The character Adamantina in Cao Xueqin's The Story of the Stone is perhaps best-known for her two-fold cultivation: firstly, her religious cultivation; and secondly, her cultivation in matters for aesthetics and taste. The first time she is mentioned in the novel, we are told that she is an unshaved nun (I.17.351). However, the first time she appears in person in the novel (II.41.311-316), it is rather her extreme refinement in material culture and taste that we are struck by: she not only owns things that may well be more valuable than anything [in the Jia] household, but is also able to get away with scorning Dai-yu for her vulgarity. Hence, an inconsistency arises between Adamantina's immersion in earthly extravagance and conventional religious modesty, and this research paper seeks to explore this paradox. In responding to this problem, I will focus on this very scene when she first appears, especially on a few of the objects that come up during the sequence. The little covered tea-cup of Cheng Hua enamelled porcelain (II.41.312)
There appears to be a consensus that of all the porcelain that the Ming dynasty has produced, those of the Xuan De (1426-35) and Cheng Hua (1465-87) periods are the most precious. Some have even asserted that the Cheng Hua period has produced the best enameled porcelain , including numerous contemporaneous Ming dynasty sources. Thus, a pair of Cheng Hua cups cost 100 000 cash coins at the start of the seventeenth century , which would roughly maintain a middle-class household for a year . In fact, the Cheng Hua period is known exactly for the kind of enamelled porcelain that Adamantina offers to Grandmother Jia and later wants to dispose of, after it has been contaminated by Grannie Liu. Therefore, on the surface, Adamantina's possession of such an item adds to her elevated materialism.
[...] However, despite all these associations with Buddhism, especially Zen Buddhism, that tea has—as an aid to stay awake during meditation, and for ceremonial purposes—never once does Adamantina use tea for such occasions. Instead, she uses tea to entertain guests (II -316 and III ) and while she plays Go with Xi-chun In other words, Adamantina drinks tea only when engaging in earthly activities such as socializing, and never when she is meditating or fulfilling a religious role. The fact that the author has chosen to make her drink tea only under such circumstances, despite the ease of doing otherwise (using tea for religious purposes), casts doubt on her religious sincerity. [...]
[...] There were even prescriptive writings, such as the Qinggui (清规), a code of rules for monastic life compiled during the Tang and Song dynasties, which included many rubrics for the ceremonial use of tea. Then, the Zen Buddhist master Baizhang Huaihai (百丈怀海) compiled the Baizhang qinggui (百丈清规), which then went on to inspire subsequent sets of monastic rules, in particular the Chixiu baizhang qinggui (敕修百丈清规) (edited around 1335). This latter code gave prominent attention to the ceremony' (茶礼), which included memorial services for the founder, induction of a new abbot, and the like. [...]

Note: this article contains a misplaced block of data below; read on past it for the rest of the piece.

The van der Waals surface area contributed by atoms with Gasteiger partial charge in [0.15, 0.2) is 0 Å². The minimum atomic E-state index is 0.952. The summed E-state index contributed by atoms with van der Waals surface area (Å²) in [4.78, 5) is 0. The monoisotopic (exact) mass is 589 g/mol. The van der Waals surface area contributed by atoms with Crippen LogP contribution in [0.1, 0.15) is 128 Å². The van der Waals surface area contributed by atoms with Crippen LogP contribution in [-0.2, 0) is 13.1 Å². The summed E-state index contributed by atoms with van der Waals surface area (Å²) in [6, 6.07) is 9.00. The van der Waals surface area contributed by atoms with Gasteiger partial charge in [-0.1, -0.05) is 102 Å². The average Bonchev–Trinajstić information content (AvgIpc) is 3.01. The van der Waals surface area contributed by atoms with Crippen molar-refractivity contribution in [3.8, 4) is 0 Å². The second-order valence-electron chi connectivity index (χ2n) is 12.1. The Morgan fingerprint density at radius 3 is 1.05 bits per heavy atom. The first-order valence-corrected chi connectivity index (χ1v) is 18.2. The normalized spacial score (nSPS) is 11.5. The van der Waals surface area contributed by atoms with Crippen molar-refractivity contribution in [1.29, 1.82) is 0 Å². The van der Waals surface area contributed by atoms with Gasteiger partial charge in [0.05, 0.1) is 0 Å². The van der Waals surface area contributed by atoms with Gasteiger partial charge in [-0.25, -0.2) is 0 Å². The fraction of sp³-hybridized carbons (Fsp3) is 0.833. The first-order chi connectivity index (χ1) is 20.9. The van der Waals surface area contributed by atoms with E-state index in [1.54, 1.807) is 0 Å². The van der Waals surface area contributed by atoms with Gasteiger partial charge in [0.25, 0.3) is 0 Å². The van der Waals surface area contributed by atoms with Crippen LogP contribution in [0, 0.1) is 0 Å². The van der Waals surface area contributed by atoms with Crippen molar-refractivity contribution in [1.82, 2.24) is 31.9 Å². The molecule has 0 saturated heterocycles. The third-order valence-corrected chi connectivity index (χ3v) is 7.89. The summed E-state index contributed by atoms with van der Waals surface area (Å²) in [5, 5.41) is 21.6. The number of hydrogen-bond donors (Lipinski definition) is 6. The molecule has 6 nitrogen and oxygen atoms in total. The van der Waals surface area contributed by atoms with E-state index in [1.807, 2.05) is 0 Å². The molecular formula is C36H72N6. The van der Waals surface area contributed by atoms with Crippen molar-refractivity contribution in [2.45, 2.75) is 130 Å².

[...] Therefore, on the surface, Adamantina's possession of such an item adds to her elevated materialism. However, what might be more interesting is that this kind of Cheng Hua cup, together with its period name, was freely copied after the Cheng Hua era, and this includes during the Qian Long 乾隆 (1736-95) period of the Qing dynasty, around which time the novel was written. This fact is of interest to us because it is, in a way, a double-edged sword: on the one hand, counter-intuitively, it can reinforce Adamantina's refinement and status as a connoisseur, because at times, the true authenticity of an item did not matter to Chinese connoisseurs; it was rather a consensus amongst them that defined what was ‘genuine', and hence lent them prestige. On the other hand, however, the possible fakeness of the Cheng Hua cup can also be interpreted, ironically enough, as a hint at Adamantina's hypocrisy in claiming Buddhist non-attachment to the material realm. [...]
[...] However, as much as some people took this to be a way to gain immortality, others have also interpreted it as a way of “being in the world”—that is to say, contenting oneself with the earthly realm, the very thing that Adamantina does not want to do, and yet does. Thus, as much as there have been these various ways in which tea has been linked to Buddhism, Zen, or at least some form of ‘religious enlightenment', there have also been other ways in which tea has been linked to more earthly, material matters: taste, socializing, sensual pleasure—and it is for these latter purposes that Adamantina uses tea. [...]
[...] Research paper on the story of the stone: Adamanrina's cultivation The character Adamantina in Cao Xueqin's The Story of the Stone is perhaps best-known for her two-fold cultivation: firstly, her religious cultivation; and secondly, her cultivation in matters for aesthetics and taste. The first time she is mentioned in the novel, we are told that she is an “unshaved 带发修行 However, the first time she appears in person in the novel (II it is rather her extreme refinement in material culture and taste that we are struck by: she not only owns things that well be more valuable than anything [in the Jia] household”, but is also able to get away with scorning Dai-yu for her vulgarity. [...]
using our reader.